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Auto blogThu, 02 Aug 2012
For anyone feeling nostalgic about the passing of the Hummer brand, or the actual wartime vehicle that inspired it, now is your chance to own a version of the original HMMWV, albeit without an engine.
After a 12-year hiatus from the civilian vehicle market, AM General is reportedly set to offer a kit-car of the C-Series Humvee. The kit will conform to U.S. government regulations and has been made possible by a deal with General Motors.
The kit costs $59,000 - and you still need an engine. A likely favorite would be a Duramax Diesel V8 and Allison transmission combination, as was found on the H1 Alpha. AM General estimates that an owner could buy the kit Humvee and outfit a powerplant and transmission for $75,000. Not bad, considering that H1 Alpha has an MSRP of $140,000 in 2005.
Lynch Hummer dealership in Chesterfield, Missouri - Click above for image gallery
You've heard of art imitating life? Well how about life imitating war? That's another story entirely, but not so far fetched when it comes to the Hummer. The sport-'ute that met the public eye during Operation Desert Storm has all but completely gone through its entire life cycle in the intervening years: first as a military-only vehicle, the original model became available to the public, then GM bought the rights and started churning out pickup-based H2s and H3s, the U.S. armed forces went back Iraq, the original H1 was discontinued and now GM is preparing to wind down the brand entirely. But not before one last pistol-shootin' hoorah, courtesy of the one dealership that arguably sees the truck for what it is more than any other: Lynch Hummer.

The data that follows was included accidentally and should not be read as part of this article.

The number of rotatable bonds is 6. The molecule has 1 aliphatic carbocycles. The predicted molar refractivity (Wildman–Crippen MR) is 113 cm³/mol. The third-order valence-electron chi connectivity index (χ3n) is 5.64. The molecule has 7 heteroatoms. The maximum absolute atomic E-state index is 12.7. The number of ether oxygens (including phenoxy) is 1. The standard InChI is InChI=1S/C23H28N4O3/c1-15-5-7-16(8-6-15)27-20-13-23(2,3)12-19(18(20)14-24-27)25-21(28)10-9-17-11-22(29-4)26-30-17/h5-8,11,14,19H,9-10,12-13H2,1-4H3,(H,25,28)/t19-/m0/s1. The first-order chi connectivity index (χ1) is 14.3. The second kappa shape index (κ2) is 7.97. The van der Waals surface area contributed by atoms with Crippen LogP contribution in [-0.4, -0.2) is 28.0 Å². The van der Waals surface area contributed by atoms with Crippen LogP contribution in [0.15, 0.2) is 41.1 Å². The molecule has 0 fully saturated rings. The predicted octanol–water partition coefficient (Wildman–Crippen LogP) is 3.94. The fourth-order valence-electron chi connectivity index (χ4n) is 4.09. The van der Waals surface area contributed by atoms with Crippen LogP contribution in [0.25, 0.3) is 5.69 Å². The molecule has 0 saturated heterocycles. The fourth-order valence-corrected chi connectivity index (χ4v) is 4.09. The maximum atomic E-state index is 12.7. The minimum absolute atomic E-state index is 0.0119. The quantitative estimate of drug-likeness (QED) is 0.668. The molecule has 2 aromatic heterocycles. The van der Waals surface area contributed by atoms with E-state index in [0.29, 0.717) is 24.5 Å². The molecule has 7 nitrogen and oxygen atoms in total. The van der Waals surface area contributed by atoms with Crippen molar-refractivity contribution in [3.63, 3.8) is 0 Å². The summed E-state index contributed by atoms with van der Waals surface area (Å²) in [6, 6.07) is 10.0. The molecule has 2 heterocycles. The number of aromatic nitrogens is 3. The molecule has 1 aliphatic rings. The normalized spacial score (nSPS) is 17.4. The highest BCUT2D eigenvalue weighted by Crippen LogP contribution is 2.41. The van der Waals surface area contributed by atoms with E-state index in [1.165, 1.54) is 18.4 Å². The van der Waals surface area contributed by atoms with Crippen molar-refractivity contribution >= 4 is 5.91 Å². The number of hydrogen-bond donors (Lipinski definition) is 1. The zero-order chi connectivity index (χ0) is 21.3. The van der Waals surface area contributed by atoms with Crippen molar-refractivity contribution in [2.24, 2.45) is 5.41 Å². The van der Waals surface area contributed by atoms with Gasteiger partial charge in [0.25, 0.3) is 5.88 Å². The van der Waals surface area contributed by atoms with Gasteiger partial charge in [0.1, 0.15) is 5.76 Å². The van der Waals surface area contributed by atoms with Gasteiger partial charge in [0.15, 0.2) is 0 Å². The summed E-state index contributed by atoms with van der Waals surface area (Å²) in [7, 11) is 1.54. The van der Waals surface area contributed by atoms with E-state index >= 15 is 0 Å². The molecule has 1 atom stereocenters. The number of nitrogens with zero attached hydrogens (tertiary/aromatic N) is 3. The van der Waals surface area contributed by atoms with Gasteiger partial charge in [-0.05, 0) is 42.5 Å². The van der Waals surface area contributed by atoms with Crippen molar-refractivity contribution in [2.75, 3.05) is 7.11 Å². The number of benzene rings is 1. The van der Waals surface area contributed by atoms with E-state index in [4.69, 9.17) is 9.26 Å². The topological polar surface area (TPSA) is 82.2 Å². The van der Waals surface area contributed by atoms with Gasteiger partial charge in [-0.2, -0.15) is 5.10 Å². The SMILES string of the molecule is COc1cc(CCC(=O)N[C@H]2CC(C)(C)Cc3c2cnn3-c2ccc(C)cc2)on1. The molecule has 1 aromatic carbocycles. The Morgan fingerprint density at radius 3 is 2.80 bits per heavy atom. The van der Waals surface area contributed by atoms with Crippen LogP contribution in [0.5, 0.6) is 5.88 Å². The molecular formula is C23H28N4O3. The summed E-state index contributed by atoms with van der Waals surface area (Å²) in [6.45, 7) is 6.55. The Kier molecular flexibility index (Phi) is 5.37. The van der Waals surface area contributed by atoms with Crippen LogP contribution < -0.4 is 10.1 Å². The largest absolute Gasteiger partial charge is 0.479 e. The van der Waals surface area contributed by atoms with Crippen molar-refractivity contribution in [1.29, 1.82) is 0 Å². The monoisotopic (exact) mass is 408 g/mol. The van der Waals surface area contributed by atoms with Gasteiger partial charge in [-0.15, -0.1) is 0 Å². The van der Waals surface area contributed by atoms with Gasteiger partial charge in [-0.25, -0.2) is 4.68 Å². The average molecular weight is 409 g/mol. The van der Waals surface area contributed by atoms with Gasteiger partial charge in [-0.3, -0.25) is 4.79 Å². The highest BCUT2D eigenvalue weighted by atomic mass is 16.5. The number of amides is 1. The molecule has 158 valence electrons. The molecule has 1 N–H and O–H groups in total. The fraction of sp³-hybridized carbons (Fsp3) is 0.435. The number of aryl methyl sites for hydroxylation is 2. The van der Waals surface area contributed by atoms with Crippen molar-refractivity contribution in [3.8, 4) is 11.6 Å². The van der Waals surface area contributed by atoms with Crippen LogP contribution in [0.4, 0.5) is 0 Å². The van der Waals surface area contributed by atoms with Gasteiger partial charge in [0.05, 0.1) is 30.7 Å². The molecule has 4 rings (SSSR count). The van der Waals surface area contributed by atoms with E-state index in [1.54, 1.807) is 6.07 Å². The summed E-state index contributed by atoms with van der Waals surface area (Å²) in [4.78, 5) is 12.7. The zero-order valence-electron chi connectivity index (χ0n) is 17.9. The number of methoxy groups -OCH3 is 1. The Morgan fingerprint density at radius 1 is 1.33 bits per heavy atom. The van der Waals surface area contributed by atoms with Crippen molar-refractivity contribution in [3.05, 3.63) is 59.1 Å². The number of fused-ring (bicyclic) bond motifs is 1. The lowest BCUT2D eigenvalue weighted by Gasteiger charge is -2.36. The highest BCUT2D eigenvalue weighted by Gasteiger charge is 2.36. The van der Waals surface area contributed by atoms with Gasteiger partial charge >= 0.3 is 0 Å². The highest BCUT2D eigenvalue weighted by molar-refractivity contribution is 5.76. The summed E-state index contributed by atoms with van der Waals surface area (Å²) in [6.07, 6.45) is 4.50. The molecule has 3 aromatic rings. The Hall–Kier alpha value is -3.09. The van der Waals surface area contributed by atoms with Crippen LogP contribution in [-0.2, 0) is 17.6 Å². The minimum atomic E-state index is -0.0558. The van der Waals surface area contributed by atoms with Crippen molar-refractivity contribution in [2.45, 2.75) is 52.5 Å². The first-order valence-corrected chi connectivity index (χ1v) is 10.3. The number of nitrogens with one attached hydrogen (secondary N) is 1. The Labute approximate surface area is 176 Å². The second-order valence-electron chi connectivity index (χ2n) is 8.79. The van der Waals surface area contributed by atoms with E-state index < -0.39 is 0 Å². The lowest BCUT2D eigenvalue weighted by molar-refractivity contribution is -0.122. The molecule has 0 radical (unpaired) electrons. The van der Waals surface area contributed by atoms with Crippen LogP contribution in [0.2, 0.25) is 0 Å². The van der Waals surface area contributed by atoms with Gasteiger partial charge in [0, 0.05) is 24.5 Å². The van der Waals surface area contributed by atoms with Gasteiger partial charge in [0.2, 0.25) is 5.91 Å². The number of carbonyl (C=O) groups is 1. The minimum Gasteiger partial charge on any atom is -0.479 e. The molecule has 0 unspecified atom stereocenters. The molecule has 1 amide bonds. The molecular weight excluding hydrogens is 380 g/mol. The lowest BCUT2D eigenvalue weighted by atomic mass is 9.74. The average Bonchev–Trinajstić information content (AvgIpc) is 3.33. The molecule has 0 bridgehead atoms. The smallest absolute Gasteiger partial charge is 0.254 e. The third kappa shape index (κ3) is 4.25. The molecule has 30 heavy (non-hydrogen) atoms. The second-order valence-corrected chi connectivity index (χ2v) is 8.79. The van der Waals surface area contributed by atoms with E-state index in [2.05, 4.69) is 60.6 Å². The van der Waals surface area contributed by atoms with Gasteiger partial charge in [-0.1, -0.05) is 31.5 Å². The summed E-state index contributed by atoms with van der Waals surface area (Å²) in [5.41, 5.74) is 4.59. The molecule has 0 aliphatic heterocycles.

The St. Louis-area franchise made headlines last year when they started filling their emptying showroom with gun racks, selling firearms to make up for dwindling sales in the gigantic SUVs. Now the dealership is connecting the dots with a one-of-a-kind promotion: Buy a Hummer, get a free shotgun.
Architects Craig Hodges and HsinMing Fung joined forces in 1984 to create their agency HplusF. Since then, the pair have gone on to apply their stylistic skill to the UCLA library, Hollywood Bowl, Egyptian Theater and a number of other works of architectural art. HplusF also tackles unique installations and showpieces, one of which involves the now-departed Hummer brand.
What could easily be a luxury apartment in the video game Fallout 3 is in fact HplusF's HummerHaus. Eight identical Hummer body shells wrap around a a steel skeleton to form a living space like no other.
Of course, this is merely a concept, but it's a rather interesting one. Could old vehicles be rehabbed into affordable living spaces? Could the Hummer body have a new lease on life after it was cut from the General Motors family?